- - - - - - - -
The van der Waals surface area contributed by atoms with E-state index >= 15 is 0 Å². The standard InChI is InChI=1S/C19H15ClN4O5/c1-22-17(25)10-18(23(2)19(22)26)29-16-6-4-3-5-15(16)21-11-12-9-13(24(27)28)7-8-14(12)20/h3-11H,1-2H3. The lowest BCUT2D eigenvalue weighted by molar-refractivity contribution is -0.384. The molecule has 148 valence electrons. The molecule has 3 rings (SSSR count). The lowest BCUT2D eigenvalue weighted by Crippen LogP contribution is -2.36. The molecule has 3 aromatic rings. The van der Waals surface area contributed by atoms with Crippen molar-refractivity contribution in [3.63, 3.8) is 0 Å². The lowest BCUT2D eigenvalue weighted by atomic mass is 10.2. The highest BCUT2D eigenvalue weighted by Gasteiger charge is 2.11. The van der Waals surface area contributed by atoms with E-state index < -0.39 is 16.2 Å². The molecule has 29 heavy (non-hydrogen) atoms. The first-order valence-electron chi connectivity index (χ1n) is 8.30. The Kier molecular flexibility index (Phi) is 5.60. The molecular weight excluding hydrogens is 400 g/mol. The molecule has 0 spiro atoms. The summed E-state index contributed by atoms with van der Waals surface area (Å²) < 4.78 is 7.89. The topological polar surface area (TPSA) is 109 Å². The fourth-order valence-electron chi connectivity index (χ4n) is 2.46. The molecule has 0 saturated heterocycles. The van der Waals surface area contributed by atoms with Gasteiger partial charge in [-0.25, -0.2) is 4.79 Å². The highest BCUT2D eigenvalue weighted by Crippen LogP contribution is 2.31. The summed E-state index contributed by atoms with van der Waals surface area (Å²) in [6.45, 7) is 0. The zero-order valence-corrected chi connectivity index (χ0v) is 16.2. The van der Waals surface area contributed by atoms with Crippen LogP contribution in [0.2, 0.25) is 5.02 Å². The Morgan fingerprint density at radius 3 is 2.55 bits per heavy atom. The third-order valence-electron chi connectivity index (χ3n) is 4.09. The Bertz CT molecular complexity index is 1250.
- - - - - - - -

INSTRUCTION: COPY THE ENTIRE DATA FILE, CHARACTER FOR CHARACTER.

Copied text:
The van der Waals surface area contributed by atoms with E-state index >= 15 is 0 Å². The standard InChI is InChI=1S/C19H15ClN4O5/c1-22-17(25)10-18(23(2)19(22)26)29-16-6-4-3-5-15(16)21-11-12-9-13(24(27)28)7-8-14(12)20/h3-11H,1-2H3. The lowest BCUT2D eigenvalue weighted by molar-refractivity contribution is -0.384. The molecule has 148 valence electrons. The molecule has 3 rings (SSSR count). The lowest BCUT2D eigenvalue weighted by Crippen LogP contribution is -2.36. The molecule has 3 aromatic rings. The van der Waals surface area contributed by atoms with Crippen molar-refractivity contribution in [3.63, 3.8) is 0 Å². The lowest BCUT2D eigenvalue weighted by atomic mass is 10.2. The highest BCUT2D eigenvalue weighted by Gasteiger charge is 2.11. The van der Waals surface area contributed by atoms with E-state index < -0.39 is 16.2 Å². The molecule has 29 heavy (non-hydrogen) atoms. The first-order valence-electron chi connectivity index (χ1n) is 8.30. The Kier molecular flexibility index (Phi) is 5.60. The molecular weight excluding hydrogens is 400 g/mol. The molecule has 0 spiro atoms. The summed E-state index contributed by atoms with van der Waals surface area (Å²) < 4.78 is 7.89. The topological polar surface area (TPSA) is 109 Å². The fourth-order valence-electron chi connectivity index (χ4n) is 2.46. The molecule has 0 saturated heterocycles. The van der Waals surface area contributed by atoms with Gasteiger partial charge in [-0.25, -0.2) is 4.79 Å². The highest BCUT2D eigenvalue weighted by Crippen LogP contribution is 2.31. The summed E-state index contributed by atoms with van der Waals surface area (Å²) in [6.45, 7) is 0. The zero-order valence-corrected chi connectivity index (χ0v) is 16.2. The van der Waals surface area contributed by atoms with Crippen LogP contribution in [0.2, 0.25) is 5.02 Å². The Morgan fingerprint density at radius 3 is 2.55 bits per heavy atom. The third-order valence-electron chi connectivity index (χ3n) is 4.09. The Bertz CT molecular complexity index is 1250.